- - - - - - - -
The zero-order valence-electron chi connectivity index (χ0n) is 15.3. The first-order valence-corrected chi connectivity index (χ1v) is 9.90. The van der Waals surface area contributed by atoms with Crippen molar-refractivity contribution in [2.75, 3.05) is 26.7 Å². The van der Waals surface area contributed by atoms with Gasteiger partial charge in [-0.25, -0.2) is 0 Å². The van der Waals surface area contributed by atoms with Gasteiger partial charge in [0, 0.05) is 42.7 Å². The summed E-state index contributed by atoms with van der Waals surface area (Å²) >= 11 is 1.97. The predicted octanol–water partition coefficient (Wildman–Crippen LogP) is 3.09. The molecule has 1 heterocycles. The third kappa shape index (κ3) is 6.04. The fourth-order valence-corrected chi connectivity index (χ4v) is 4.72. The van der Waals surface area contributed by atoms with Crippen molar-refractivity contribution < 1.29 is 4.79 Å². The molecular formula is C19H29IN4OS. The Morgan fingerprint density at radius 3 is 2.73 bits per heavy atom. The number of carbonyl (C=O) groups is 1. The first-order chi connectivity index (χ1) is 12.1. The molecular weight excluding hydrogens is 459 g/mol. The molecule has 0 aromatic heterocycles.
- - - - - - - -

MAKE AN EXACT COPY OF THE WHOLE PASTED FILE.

The zero-order valence-electron chi connectivity index (χ0n) is 15.3. The first-order valence-corrected chi connectivity index (χ1v) is 9.90. The van der Waals surface area contributed by atoms with Crippen molar-refractivity contribution in [2.75, 3.05) is 26.7 Å². The van der Waals surface area contributed by atoms with Gasteiger partial charge in [-0.25, -0.2) is 0 Å². The van der Waals surface area contributed by atoms with Gasteiger partial charge in [0, 0.05) is 42.7 Å². The summed E-state index contributed by atoms with van der Waals surface area (Å²) >= 11 is 1.97. The predicted octanol–water partition coefficient (Wildman–Crippen LogP) is 3.09. The molecule has 1 heterocycles. The third kappa shape index (κ3) is 6.04. The fourth-order valence-corrected chi connectivity index (χ4v) is 4.72. The van der Waals surface area contributed by atoms with Crippen molar-refractivity contribution < 1.29 is 4.79 Å². The molecular formula is C19H29IN4OS. The Morgan fingerprint density at radius 3 is 2.73 bits per heavy atom. The number of carbonyl (C=O) groups is 1. The first-order chi connectivity index (χ1) is 12.1. The molecular weight excluding hydrogens is 459 g/mol. The molecule has 0 aromatic heterocycles.